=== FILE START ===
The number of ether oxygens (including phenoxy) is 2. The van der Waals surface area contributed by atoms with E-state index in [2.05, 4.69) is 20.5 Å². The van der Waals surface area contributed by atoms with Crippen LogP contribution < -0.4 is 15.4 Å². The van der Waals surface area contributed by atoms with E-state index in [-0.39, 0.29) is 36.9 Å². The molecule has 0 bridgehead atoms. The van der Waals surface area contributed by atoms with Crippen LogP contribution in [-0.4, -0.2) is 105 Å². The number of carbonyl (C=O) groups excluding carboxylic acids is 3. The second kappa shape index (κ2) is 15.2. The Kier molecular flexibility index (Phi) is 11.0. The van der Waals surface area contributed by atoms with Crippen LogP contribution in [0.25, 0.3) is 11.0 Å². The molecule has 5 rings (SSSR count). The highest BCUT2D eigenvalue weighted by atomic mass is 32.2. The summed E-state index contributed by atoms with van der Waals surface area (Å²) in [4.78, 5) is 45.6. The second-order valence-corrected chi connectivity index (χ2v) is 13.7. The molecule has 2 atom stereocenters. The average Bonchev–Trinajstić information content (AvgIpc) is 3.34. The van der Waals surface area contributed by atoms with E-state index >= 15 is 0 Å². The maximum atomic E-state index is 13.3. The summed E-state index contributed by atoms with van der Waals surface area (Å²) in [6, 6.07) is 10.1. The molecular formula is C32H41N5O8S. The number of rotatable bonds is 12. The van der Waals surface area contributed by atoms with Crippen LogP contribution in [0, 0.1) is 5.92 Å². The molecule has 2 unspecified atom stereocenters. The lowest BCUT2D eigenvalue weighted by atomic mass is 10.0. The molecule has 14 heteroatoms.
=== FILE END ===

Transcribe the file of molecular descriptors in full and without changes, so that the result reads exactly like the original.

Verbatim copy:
The number of ether oxygens (including phenoxy) is 2. The van der Waals surface area contributed by atoms with E-state index in [2.05, 4.69) is 20.5 Å². The van der Waals surface area contributed by atoms with Crippen LogP contribution < -0.4 is 15.4 Å². The van der Waals surface area contributed by atoms with E-state index in [-0.39, 0.29) is 36.9 Å². The molecule has 0 bridgehead atoms. The van der Waals surface area contributed by atoms with Crippen LogP contribution in [-0.4, -0.2) is 105 Å². The number of carbonyl (C=O) groups excluding carboxylic acids is 3. The second kappa shape index (κ2) is 15.2. The Kier molecular flexibility index (Phi) is 11.0. The van der Waals surface area contributed by atoms with Crippen LogP contribution in [0.25, 0.3) is 11.0 Å². The molecule has 5 rings (SSSR count). The highest BCUT2D eigenvalue weighted by atomic mass is 32.2. The summed E-state index contributed by atoms with van der Waals surface area (Å²) in [4.78, 5) is 45.6. The second-order valence-corrected chi connectivity index (χ2v) is 13.7. The molecule has 2 atom stereocenters. The average Bonchev–Trinajstić information content (AvgIpc) is 3.34. The van der Waals surface area contributed by atoms with E-state index >= 15 is 0 Å². The maximum atomic E-state index is 13.3. The summed E-state index contributed by atoms with van der Waals surface area (Å²) in [6, 6.07) is 10.1. The molecular formula is C32H41N5O8S. The number of rotatable bonds is 12. The van der Waals surface area contributed by atoms with Crippen LogP contribution in [0, 0.1) is 5.92 Å². The molecule has 2 unspecified atom stereocenters. The lowest BCUT2D eigenvalue weighted by atomic mass is 10.0. The molecule has 14 heteroatoms.